A Deakin University law academic has questioned if we are doing the right thing by saving the lives of extremely premature babies.
In a new book based on research conducted for her PhD, Deakin Law School academic Dr Neera Bhatia explores the legal and ethical issues surrounding decisions to withdraw or withhold life-sustaining treatment for babies born on the edge of viability (23 weeks) and addresses the controversial question, are some lives too expensive to treat?
“Just because we can save these babies born at 23 weeks, does it mean we should, knowing that finite public resources could be spent on other patients, children and even babies born at a later gestational period and are likely to make a greater health improvement?” Dr Bhatia asked.
“The main premise of my book is that the allocation of finite healthcare resources should be a serious consideration in end of life decision making for this select group of patients. With an ageing population and limited healthcare funds these difficult questions need to be asked and answered.
“I am not saying exclusively that these babies should be not kept alive, rather I am asking if we are doing the right thing by saving babies that are going to require a lifetime of ongoing health care given the fact that we have many competing priorities putting pressure on limited health care budgets.”
Despite rapid advancements in technology and medical science allowing extremely premature babies to be ‘saved’ from death they are still overwhelmingly subject to severe disability, Dr Bhatia explained.
“We are able to save babies from death but not yet from disability,” Dr Bhatia said.
“Medical research and empirical studies support this contention. A number of reports and studies, such as the EPICure studies conducted in the UK in 1995 and 2006, illustrate that we are saving them but they are suffering very severe disability. Those born at the 23 weeks are most likely to suffer cerebral palsy, have mobility issues, blindness and deafness in addition to intellectual impairment.”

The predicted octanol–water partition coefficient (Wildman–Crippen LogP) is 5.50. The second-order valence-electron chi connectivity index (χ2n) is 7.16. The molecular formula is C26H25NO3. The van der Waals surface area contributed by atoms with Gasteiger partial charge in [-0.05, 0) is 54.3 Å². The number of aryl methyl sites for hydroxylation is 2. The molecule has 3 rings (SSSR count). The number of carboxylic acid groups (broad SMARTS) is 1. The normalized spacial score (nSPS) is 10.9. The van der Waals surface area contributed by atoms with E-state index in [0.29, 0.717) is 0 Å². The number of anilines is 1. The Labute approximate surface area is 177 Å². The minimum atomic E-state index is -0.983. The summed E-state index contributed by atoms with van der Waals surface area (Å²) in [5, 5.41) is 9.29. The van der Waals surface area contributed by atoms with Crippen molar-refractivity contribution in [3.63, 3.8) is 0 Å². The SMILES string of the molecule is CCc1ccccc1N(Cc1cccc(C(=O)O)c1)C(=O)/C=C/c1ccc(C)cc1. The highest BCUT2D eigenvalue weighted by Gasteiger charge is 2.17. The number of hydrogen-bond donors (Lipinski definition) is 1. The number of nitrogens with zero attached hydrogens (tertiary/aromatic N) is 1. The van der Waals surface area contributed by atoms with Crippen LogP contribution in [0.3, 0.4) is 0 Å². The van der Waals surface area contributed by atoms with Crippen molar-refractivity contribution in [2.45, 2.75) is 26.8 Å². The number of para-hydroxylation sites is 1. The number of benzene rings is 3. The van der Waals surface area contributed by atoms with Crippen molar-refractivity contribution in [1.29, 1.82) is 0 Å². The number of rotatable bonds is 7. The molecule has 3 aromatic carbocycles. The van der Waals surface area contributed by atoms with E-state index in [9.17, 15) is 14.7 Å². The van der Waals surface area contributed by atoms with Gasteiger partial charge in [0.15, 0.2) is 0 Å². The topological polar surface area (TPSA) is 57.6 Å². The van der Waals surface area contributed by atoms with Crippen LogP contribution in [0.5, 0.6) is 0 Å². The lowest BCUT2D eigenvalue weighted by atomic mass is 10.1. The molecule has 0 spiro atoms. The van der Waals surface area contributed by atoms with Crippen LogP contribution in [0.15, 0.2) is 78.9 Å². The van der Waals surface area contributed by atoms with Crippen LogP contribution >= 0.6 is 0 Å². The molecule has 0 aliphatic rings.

Dr Bhatia understands that talk about withdrawing or withholding live-sustaining treatment is a very polarising issue, especially when children are involved. However, she believes that we need to start an open and honest discussion on this topic.
“These are hard and very uncomfortable discussions to have but necessary. In western developed countries such as the UK and Australia medical practitioners are now able to keep extremely premature babies alive, but unfortunately cannot protect them from disability and lifelong poor health outcomes and the ongoing costs and impact on the families caring for these children,” Dr Bhatia said.
“Some will disagree with my contention, some will agree and others will say they share the same opinion but would never say it out loud – perhaps this is to be expected given that talking about putting a ‘price’ or ‘value’ on life is so taboo in society.
“But the reality remains that end of life decisions need to be made in some circumstances and should be made on more rational grounds by attempting to put some of the associated emotion aside. What I am suggesting, and it is a suggestion, is that end of life decisions for impaired and extremely premature infants should be driven by a more objective, transparent and tangible approach. In this regard, resource allocation and quality of life should be important considerations.
“In the book I argue that at the very least such end of life decisions should be guided by a better authoritative legislative framework. While I am not suggesting introducing specific laws on this issue, some guidance or framework is required.”
By starting a conversation on this contentious issue, Dr Bhatia hopes that eventually end of life decisions would not be such a shocking consideration when the issues do arise.
“End of life decisions for critically impaired infants are generally made by consultation between doctors and the parents and in rare circumstances with the intervention of the courts. However more open discussion about how finite resources are allocated and the corresponding quality of life for extremely premature babies would potentially lead to more sound policies and decisions that also have the interests of wider society in mind,” Dr Bhatia said.
“Unfortunately, with limited health care budgets these hard questions have to be asked. While saving tiny babies from death may be considered by some as a moral duty or a benevolent act, we do not have limitless healthcare resources to provide these infants with the lifelong care and support that they require.”
‘Critically Impaired Infants and End of Life Decision Making – Resource Allocation and Difficult Decisions’, is published by Routledge Cavendish and available now.